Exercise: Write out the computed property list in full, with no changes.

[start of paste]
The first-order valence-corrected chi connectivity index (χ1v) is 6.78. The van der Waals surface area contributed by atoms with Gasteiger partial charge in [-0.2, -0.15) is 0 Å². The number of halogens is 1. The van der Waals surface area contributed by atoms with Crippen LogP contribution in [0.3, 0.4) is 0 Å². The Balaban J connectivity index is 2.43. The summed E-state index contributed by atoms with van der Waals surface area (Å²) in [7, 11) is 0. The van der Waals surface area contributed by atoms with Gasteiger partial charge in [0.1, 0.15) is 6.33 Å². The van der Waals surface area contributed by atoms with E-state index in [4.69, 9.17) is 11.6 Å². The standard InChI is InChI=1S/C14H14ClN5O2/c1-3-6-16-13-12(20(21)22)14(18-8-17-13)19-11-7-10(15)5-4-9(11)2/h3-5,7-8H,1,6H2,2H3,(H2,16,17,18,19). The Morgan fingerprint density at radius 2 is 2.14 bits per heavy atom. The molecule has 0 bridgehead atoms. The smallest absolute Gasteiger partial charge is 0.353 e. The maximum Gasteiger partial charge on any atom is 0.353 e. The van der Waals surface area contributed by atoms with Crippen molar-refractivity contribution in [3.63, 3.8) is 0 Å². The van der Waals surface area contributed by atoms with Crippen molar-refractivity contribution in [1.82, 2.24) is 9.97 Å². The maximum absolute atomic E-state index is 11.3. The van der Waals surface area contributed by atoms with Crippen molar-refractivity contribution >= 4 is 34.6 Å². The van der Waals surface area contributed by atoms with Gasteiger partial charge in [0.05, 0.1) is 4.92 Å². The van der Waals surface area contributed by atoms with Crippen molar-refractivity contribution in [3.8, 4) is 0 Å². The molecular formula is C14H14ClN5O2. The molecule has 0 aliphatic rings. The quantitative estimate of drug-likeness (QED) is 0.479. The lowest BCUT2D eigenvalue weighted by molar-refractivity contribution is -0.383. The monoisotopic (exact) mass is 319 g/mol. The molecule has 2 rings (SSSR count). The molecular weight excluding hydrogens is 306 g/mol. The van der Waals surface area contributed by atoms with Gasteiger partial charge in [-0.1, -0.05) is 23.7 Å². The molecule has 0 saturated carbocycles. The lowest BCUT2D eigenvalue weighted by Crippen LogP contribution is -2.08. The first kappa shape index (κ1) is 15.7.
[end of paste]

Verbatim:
The first-order valence-corrected chi connectivity index (χ1v) is 6.78. The van der Waals surface area contributed by atoms with Gasteiger partial charge in [-0.2, -0.15) is 0 Å². The number of halogens is 1. The van der Waals surface area contributed by atoms with Crippen LogP contribution in [0.3, 0.4) is 0 Å². The Balaban J connectivity index is 2.43. The summed E-state index contributed by atoms with van der Waals surface area (Å²) in [7, 11) is 0. The van der Waals surface area contributed by atoms with Gasteiger partial charge in [0.1, 0.15) is 6.33 Å². The van der Waals surface area contributed by atoms with E-state index in [4.69, 9.17) is 11.6 Å². The standard InChI is InChI=1S/C14H14ClN5O2/c1-3-6-16-13-12(20(21)22)14(18-8-17-13)19-11-7-10(15)5-4-9(11)2/h3-5,7-8H,1,6H2,2H3,(H2,16,17,18,19). The Morgan fingerprint density at radius 2 is 2.14 bits per heavy atom. The molecule has 0 bridgehead atoms. The smallest absolute Gasteiger partial charge is 0.353 e. The maximum Gasteiger partial charge on any atom is 0.353 e. The van der Waals surface area contributed by atoms with Crippen molar-refractivity contribution in [3.63, 3.8) is 0 Å². The van der Waals surface area contributed by atoms with Crippen molar-refractivity contribution in [1.82, 2.24) is 9.97 Å². The maximum absolute atomic E-state index is 11.3. The van der Waals surface area contributed by atoms with Crippen molar-refractivity contribution >= 4 is 34.6 Å². The van der Waals surface area contributed by atoms with Gasteiger partial charge in [0.05, 0.1) is 4.92 Å². The van der Waals surface area contributed by atoms with Crippen molar-refractivity contribution in [3.8, 4) is 0 Å². The molecular formula is C14H14ClN5O2. The molecule has 0 aliphatic rings. The quantitative estimate of drug-likeness (QED) is 0.479. The lowest BCUT2D eigenvalue weighted by molar-refractivity contribution is -0.383. The monoisotopic (exact) mass is 319 g/mol. The molecule has 2 rings (SSSR count). The molecular weight excluding hydrogens is 306 g/mol. The van der Waals surface area contributed by atoms with Gasteiger partial charge in [-0.1, -0.05) is 23.7 Å². The molecule has 0 saturated carbocycles. The lowest BCUT2D eigenvalue weighted by Crippen LogP contribution is -2.08. The first kappa shape index (κ1) is 15.7.